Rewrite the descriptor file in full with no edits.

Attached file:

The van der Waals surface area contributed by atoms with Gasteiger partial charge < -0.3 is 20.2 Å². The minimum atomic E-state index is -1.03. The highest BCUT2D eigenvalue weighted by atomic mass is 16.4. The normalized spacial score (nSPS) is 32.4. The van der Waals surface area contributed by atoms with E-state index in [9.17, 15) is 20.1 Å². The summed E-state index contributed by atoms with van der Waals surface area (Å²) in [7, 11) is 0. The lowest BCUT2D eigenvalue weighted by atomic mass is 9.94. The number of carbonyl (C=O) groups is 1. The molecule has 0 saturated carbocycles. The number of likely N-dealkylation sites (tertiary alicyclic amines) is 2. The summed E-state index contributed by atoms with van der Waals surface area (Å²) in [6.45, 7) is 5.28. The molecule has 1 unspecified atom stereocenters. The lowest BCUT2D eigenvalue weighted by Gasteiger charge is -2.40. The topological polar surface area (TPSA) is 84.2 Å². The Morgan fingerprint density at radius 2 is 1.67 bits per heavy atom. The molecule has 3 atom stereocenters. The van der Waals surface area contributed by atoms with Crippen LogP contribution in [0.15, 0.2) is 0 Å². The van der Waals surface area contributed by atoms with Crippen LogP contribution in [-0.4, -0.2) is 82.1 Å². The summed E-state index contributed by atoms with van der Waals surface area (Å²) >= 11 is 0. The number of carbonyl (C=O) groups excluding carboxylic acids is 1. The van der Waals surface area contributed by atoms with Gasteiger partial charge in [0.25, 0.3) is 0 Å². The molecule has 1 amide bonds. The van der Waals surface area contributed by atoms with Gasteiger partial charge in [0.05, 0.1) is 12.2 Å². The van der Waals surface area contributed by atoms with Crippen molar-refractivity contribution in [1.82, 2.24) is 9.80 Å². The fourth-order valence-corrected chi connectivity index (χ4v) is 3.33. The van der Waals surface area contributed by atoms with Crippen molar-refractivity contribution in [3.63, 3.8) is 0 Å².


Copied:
The van der Waals surface area contributed by atoms with Gasteiger partial charge < -0.3 is 20.2 Å². The minimum atomic E-state index is -1.03. The highest BCUT2D eigenvalue weighted by atomic mass is 16.4. The normalized spacial score (nSPS) is 32.4. The van der Waals surface area contributed by atoms with E-state index in [9.17, 15) is 20.1 Å². The summed E-state index contributed by atoms with van der Waals surface area (Å²) in [7, 11) is 0. The lowest BCUT2D eigenvalue weighted by atomic mass is 9.94. The number of carbonyl (C=O) groups is 1. The molecule has 0 saturated carbocycles. The number of likely N-dealkylation sites (tertiary alicyclic amines) is 2. The summed E-state index contributed by atoms with van der Waals surface area (Å²) in [6.45, 7) is 5.28. The molecule has 1 unspecified atom stereocenters. The lowest BCUT2D eigenvalue weighted by Gasteiger charge is -2.40. The topological polar surface area (TPSA) is 84.2 Å². The Morgan fingerprint density at radius 2 is 1.67 bits per heavy atom. The molecule has 3 atom stereocenters. The van der Waals surface area contributed by atoms with Crippen LogP contribution in [0.15, 0.2) is 0 Å². The van der Waals surface area contributed by atoms with Crippen LogP contribution in [-0.4, -0.2) is 82.1 Å². The summed E-state index contributed by atoms with van der Waals surface area (Å²) >= 11 is 0. The number of carbonyl (C=O) groups excluding carboxylic acids is 1. The van der Waals surface area contributed by atoms with Gasteiger partial charge in [0.25, 0.3) is 0 Å². The molecule has 1 amide bonds. The van der Waals surface area contributed by atoms with Gasteiger partial charge in [0.05, 0.1) is 12.2 Å². The van der Waals surface area contributed by atoms with Crippen molar-refractivity contribution in [1.82, 2.24) is 9.80 Å². The fourth-order valence-corrected chi connectivity index (χ4v) is 3.33. The van der Waals surface area contributed by atoms with Crippen molar-refractivity contribution in [3.63, 3.8) is 0 Å².